The most spectacular feature on this side of the falls came right at the end: a viewing platform right in the Devil’s Throat. Like Jess said, in Argentina it’s like looking down into an abyss, but in Brazil a walkway brings you over the river along this massive wall of water that crashes down right next to you (and obviously soaks you).
It’s a magnificent sight. The walkway ends at the viewing platform directly over the second half of the terraced falls. Standing on this terrace I saw the upper half of the waterfalls above me, and the lower half crashing into the river below me, water around me on three sides, thanks to the U shape of the Devil’s Throat. This is what I felt made the Brazilian side really special and definitely worth the visit.
As much as I’ll remember the waterfalls, on both sides I’ll also never forget the thousands of colorful butterflies fluttering past and even landing on us, ever so gently and often. The jungle here felt like some sort of paradise right out of a storybook.
Yes, without question, a trip to Iguazu Falls is worth every penny and minute of time to get there. It is hard to comprehend the power of these waterfalls, but once you are right underneath them, you get the full gasp of how they are able to provide enough energy for all of Paraguay and 20 per cent of Brazil.
There are other, equally famous falls in the world, like Africa’s Victoria Falls which are larger but don’t have the walkways that give you the kind of access that you have at Iguazu, and then you have Niagara Falls, which are simply ‘cute’ in comparison.
Unless you take a helicopter from the Brazil side, it is impossible to see the entire 1.7 mile stretch of cliffs where the Iguazu River crashes 60-80m down into the Parana River below.
- Plan in at least three days in town so you go on a day with good weather. It makes all the difference.
- Stay either in Foz do Iguaçu (Brazil) or Puerto Iguazu (Argentina). Both are thirty minutes from the Falls.
- Local buses go from either side every twenty minutes.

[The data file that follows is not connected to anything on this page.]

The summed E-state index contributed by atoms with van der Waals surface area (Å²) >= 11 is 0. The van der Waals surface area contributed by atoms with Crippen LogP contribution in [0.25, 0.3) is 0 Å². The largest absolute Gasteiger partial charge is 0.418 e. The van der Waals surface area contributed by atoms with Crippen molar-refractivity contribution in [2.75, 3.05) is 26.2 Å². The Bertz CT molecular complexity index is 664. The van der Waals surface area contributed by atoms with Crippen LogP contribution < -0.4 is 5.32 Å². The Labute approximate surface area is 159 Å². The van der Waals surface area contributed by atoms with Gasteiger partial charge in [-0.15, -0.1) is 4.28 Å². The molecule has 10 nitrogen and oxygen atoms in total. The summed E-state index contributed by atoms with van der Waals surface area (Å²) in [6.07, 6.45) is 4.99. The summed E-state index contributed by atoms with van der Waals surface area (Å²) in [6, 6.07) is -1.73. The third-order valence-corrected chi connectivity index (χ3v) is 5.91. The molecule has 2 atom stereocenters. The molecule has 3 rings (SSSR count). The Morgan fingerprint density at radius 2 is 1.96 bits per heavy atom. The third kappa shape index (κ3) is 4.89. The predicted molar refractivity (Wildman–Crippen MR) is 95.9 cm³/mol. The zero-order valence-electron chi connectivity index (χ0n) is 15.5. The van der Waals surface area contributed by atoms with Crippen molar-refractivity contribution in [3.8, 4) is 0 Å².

- There are also nicer, air-conditioned buses at a higher price. If you visit the Brazilian side from Argentina, fork out the $2 extra for the tourist bus – that way you don’t have to change at the border.
- Bring your own picnic lunch. The food on both sides is mediocre and overpriced.
- Bring a dry-bag for your valuables – you will get soaked on some of the platforms. (Large, heavy-duty dry bags are available from the speed boat company if you go out under the falls – which you really should!)
- Bus from Buenos Aires to Puerto Iguazu: There are several companies that offer the 20-hour bus ride from Buenos Aires to Iguazu on a daily basis; prices range from ARS650 – ARS850 (US$117 – US$153). You can find a full list of bus companies and prices here.
- Bus from Puerto Iguazu to the Falls: ARS60 (US$12) round-trip return to either side
- Most companies offer return tickets – we used Rio Uruguay on the Argentine side, and Cruces del Norte runs from Puerto Iguazu to the Brazilian Falls)
- Local bus from Argentina to the Brazilian Falls: ARS8 ($1.60) to the border, ARS12 (US$2.40) from the border to the Falls
- Admission to the Argentine side: ARS170 (US$34)
- Boat tour (Argentina side): ARS150 (US$30)
- Admission to the Brazilian side: BRZ41.66 (US$21)
- If you’re American, either get the $130 tourist visa or don’t go. Fellow travelers Megan and Adam from WorldTravelForCouples.com got sent back at the border, others get fined. If you’re going to Brazil anyway, then it’s not a problem.
Check out Iguazu Falls, Part II: Six things nobody tells you about Iguazu Falls!